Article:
"He's turned out to be a pretty good ballplayer," Tyson Ross said of Turner. "He put a good swing on a bad pitch in the first and gave their team the early lead right there."

Turner walked leading off the four-run sixth and scored the go-ahead run on Anthony Rendon's double to left. Adams followed with his first homer, Howie Kendrick doubled and Matt Wieters hit an RBI single.

"The leadoff walk, that's always trouble for the pitcher and after that it was just poor execution with two strikes," Ross said. "I made two bad pitches to Rendon and Adams and they made me pay, and then they jumped on two first pitches after that. It kind of steamrolled pretty quick right there and I've got to be better with two strikes."

Strasburg (4-3) improved to 7-2 in nine career starts against the Padres. He allowed three runs and six hits in seven innings, struck out five and walked one.

Strasburg went to West Hills High in suburban Santee and then pitched at San Diego State under Tony Gwynn before going to the Nationals as the top pick overall in the 2009 draft.

"We won a nice game tonight," manager Dave Martinez said. "Nice to see Strasburg do what he did. He ran out of gas a little bit at the end but he pitched really well."

Ross (2-3) permitted five runs and six hits in six innings.

Jose Pirela had three hits and drove in a run for San Diego. Right fielder Travis Jankowski made a nice play against the wall to rob Bryce Harper of an extra-base hit to end the eighth.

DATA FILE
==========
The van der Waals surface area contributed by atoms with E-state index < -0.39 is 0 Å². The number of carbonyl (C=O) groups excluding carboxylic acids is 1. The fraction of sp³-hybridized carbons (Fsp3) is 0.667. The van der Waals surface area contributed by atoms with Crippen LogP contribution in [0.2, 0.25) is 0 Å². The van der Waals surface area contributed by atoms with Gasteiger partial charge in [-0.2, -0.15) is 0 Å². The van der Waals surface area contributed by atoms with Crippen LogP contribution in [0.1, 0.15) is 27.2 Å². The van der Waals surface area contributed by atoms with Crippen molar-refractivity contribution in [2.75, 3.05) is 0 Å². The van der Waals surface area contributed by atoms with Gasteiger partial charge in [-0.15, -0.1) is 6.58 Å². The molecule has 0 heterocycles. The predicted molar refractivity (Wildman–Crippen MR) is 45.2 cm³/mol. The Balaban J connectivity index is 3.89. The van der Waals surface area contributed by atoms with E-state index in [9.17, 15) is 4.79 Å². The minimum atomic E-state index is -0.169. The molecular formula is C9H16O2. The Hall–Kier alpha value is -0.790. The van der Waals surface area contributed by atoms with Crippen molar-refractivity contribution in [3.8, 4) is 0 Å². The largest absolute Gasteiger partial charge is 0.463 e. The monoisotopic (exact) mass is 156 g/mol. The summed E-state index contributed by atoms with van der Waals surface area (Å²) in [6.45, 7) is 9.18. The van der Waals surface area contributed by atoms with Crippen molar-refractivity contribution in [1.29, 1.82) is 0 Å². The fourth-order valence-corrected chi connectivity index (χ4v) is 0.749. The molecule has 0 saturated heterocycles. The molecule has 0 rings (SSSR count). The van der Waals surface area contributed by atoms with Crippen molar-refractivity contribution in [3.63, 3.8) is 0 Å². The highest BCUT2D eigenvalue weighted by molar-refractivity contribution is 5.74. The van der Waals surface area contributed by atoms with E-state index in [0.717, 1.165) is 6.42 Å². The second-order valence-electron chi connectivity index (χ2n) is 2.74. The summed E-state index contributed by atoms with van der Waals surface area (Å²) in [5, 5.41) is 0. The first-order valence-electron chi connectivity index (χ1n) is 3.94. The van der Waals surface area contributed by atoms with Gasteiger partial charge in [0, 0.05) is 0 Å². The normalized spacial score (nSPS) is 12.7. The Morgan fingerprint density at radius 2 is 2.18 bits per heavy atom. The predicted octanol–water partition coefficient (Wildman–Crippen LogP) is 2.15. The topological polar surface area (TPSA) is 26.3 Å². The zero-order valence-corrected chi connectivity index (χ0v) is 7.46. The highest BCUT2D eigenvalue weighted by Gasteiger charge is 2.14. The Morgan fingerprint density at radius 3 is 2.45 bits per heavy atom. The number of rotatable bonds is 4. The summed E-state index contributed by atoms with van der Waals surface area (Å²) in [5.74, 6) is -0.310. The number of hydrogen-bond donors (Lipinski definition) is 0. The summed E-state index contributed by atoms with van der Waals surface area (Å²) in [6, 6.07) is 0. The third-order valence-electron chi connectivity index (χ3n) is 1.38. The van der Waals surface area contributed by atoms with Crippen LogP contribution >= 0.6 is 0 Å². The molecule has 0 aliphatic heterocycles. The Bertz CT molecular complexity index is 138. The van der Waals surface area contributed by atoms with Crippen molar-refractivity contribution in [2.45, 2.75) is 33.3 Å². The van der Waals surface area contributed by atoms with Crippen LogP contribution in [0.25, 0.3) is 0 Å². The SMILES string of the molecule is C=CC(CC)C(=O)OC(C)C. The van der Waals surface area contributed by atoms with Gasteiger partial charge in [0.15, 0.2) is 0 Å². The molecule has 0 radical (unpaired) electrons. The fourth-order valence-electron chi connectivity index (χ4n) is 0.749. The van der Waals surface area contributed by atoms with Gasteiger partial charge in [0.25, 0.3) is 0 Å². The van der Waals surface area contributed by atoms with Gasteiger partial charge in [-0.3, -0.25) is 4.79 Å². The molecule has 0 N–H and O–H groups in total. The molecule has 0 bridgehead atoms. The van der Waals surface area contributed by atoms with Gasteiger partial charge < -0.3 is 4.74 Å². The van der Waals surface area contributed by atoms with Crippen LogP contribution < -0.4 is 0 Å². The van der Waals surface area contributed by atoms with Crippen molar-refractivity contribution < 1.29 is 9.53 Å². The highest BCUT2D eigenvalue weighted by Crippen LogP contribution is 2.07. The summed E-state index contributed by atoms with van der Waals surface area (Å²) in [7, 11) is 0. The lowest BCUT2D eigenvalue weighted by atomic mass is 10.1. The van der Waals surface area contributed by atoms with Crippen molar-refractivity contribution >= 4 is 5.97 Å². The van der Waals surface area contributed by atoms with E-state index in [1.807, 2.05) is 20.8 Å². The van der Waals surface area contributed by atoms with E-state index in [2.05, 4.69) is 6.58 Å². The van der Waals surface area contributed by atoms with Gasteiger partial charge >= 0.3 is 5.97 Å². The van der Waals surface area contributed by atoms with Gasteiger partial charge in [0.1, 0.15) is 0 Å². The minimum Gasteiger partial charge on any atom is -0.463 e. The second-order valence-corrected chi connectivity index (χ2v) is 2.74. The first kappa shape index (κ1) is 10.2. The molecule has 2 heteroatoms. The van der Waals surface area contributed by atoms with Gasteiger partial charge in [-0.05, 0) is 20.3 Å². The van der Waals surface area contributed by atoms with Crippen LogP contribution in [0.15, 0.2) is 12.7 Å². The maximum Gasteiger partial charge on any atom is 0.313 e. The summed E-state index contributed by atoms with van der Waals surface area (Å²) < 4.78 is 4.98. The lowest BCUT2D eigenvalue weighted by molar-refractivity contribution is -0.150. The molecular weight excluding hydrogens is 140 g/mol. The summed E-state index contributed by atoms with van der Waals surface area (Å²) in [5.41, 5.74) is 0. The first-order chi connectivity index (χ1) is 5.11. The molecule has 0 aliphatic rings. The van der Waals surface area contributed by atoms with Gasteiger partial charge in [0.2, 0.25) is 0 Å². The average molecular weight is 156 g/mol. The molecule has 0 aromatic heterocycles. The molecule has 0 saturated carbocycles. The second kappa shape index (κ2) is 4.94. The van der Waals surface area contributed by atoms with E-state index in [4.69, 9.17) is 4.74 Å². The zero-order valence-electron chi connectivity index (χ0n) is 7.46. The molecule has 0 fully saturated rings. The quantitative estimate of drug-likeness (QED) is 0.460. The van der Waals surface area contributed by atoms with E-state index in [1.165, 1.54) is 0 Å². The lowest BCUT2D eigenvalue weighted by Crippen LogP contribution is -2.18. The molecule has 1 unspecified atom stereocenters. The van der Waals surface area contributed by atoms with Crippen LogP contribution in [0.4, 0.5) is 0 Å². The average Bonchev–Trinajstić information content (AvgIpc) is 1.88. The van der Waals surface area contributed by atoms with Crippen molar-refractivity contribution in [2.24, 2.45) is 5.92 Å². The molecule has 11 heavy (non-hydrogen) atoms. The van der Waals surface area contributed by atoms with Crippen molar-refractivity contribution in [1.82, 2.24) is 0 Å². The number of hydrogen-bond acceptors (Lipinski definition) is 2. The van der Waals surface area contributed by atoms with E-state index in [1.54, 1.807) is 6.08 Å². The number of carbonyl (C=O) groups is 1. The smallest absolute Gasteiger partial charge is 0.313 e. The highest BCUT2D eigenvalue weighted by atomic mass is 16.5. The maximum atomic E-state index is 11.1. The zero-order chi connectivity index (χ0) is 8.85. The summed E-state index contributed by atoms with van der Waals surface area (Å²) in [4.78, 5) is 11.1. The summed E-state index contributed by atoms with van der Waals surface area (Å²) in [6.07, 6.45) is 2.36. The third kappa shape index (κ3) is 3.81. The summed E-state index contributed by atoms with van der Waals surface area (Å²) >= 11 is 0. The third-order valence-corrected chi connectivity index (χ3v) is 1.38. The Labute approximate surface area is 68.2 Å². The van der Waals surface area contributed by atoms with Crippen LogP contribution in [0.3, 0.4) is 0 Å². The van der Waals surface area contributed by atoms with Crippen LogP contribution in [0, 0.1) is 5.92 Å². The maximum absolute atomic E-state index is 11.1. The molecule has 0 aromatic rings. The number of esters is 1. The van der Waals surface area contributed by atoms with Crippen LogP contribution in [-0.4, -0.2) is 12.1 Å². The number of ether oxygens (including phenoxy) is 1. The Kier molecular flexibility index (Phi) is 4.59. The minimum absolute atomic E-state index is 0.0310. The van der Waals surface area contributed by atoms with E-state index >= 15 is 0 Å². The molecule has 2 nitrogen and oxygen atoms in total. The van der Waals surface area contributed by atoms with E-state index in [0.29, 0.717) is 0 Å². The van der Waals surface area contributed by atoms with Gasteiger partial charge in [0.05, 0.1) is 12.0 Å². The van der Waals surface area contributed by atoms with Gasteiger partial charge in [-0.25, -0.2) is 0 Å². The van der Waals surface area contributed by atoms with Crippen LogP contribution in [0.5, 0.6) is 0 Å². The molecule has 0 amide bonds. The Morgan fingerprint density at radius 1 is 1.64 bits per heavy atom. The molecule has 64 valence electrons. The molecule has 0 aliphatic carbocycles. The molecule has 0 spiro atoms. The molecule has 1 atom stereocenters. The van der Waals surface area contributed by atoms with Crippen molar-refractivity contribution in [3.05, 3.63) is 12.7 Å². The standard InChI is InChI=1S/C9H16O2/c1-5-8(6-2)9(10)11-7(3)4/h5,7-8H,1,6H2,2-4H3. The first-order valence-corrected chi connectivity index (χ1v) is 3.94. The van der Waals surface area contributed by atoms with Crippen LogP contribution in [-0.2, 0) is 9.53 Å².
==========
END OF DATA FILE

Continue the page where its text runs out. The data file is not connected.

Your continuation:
MORE NATS' NEWS: 

Quick Links

Nationals rally, but find themselves treading water again

nats-cubs-rubber.jpg
USA TODAY Sports Images

Nationals rally, but find themselves treading water again

WASHINGTON -- The Washington Nationals lost to the Chicago Cubs, 6-5, Sunday to drop their record to 19-27. Here are five observations from the game…

1. A word about Anthony Rendon first.

His three-run homer dragged the Nationals to within 6-4 on Sunday night. He also walked and a soft liner off his bat was caught by a leaping Addison Russell at shortstop. He was stellar in the field. After an initial rusty patch when returning from the injured list, he is back to his normal self and one of the most dangerous hitters in the National League. He could finally be going to his first All-Star Game.

Second, a word about Howie Kendrick.

He homered -- again -- his seventh already this season. Things around the Nationals’ poor start are not great. They would be severely amplified if Kendrick wasn’t walking around with a .317 batting average and an almost 1.000 OPS.

Their work was not enough Sunday. The Cubs took a 4-0 lead early, then hung on late, spoiling the Nationals chance for a rare second consecutive series win.